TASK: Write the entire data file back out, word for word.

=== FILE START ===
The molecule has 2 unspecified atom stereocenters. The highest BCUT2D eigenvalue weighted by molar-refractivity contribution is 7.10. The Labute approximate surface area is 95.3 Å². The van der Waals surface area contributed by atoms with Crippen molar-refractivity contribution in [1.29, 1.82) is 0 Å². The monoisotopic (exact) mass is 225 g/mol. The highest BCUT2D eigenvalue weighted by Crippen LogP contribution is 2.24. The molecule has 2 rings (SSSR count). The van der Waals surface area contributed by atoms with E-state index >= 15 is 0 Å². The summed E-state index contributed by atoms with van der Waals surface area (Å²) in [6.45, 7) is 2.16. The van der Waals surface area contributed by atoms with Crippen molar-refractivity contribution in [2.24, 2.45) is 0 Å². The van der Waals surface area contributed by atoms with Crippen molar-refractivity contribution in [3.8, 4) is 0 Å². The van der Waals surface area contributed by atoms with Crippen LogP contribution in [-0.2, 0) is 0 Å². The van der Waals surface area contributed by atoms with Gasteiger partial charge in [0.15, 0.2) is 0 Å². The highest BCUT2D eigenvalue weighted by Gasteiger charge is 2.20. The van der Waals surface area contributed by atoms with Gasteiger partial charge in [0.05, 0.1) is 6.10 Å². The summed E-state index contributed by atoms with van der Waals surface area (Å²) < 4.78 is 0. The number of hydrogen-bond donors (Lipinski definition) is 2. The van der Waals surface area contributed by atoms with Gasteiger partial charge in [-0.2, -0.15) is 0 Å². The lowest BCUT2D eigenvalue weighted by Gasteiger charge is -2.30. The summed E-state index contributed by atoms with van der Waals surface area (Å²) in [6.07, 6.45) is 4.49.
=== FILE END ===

The molecule has 2 unspecified atom stereocenters. The highest BCUT2D eigenvalue weighted by molar-refractivity contribution is 7.10. The Labute approximate surface area is 95.3 Å². The van der Waals surface area contributed by atoms with Crippen molar-refractivity contribution in [1.29, 1.82) is 0 Å². The monoisotopic (exact) mass is 225 g/mol. The highest BCUT2D eigenvalue weighted by Crippen LogP contribution is 2.24. The molecule has 2 rings (SSSR count). The van der Waals surface area contributed by atoms with E-state index >= 15 is 0 Å². The summed E-state index contributed by atoms with van der Waals surface area (Å²) in [6.45, 7) is 2.16. The van der Waals surface area contributed by atoms with Crippen molar-refractivity contribution in [2.24, 2.45) is 0 Å². The van der Waals surface area contributed by atoms with Crippen molar-refractivity contribution in [3.8, 4) is 0 Å². The van der Waals surface area contributed by atoms with Crippen LogP contribution in [-0.2, 0) is 0 Å². The van der Waals surface area contributed by atoms with Gasteiger partial charge in [0.15, 0.2) is 0 Å². The highest BCUT2D eigenvalue weighted by Gasteiger charge is 2.20. The van der Waals surface area contributed by atoms with Gasteiger partial charge in [0.05, 0.1) is 6.10 Å². The summed E-state index contributed by atoms with van der Waals surface area (Å²) < 4.78 is 0. The number of hydrogen-bond donors (Lipinski definition) is 2. The van der Waals surface area contributed by atoms with Gasteiger partial charge in [-0.2, -0.15) is 0 Å². The lowest BCUT2D eigenvalue weighted by Gasteiger charge is -2.30. The summed E-state index contributed by atoms with van der Waals surface area (Å²) in [6.07, 6.45) is 4.49.